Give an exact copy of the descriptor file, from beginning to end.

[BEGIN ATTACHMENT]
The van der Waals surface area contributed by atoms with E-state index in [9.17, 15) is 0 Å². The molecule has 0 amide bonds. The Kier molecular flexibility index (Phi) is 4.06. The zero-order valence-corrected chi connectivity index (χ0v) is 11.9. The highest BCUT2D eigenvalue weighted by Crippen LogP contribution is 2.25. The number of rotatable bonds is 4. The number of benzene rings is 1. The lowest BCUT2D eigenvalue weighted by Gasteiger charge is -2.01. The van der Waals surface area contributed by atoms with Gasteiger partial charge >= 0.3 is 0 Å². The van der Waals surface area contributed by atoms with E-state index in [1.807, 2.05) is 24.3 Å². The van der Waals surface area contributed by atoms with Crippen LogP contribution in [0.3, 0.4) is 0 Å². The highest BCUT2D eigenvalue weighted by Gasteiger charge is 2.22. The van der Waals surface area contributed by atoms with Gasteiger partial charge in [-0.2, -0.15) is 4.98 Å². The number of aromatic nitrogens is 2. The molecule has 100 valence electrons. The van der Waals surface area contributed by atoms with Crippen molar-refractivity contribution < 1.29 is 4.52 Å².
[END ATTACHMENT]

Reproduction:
The van der Waals surface area contributed by atoms with E-state index in [9.17, 15) is 0 Å². The molecule has 0 amide bonds. The Kier molecular flexibility index (Phi) is 4.06. The zero-order valence-corrected chi connectivity index (χ0v) is 11.9. The highest BCUT2D eigenvalue weighted by Crippen LogP contribution is 2.25. The number of rotatable bonds is 4. The number of benzene rings is 1. The lowest BCUT2D eigenvalue weighted by Gasteiger charge is -2.01. The van der Waals surface area contributed by atoms with Gasteiger partial charge >= 0.3 is 0 Å². The van der Waals surface area contributed by atoms with E-state index in [1.807, 2.05) is 24.3 Å². The van der Waals surface area contributed by atoms with Crippen LogP contribution in [0.3, 0.4) is 0 Å². The highest BCUT2D eigenvalue weighted by Gasteiger charge is 2.22. The van der Waals surface area contributed by atoms with Gasteiger partial charge in [-0.2, -0.15) is 4.98 Å². The number of aromatic nitrogens is 2. The molecule has 100 valence electrons. The van der Waals surface area contributed by atoms with Crippen molar-refractivity contribution < 1.29 is 4.52 Å².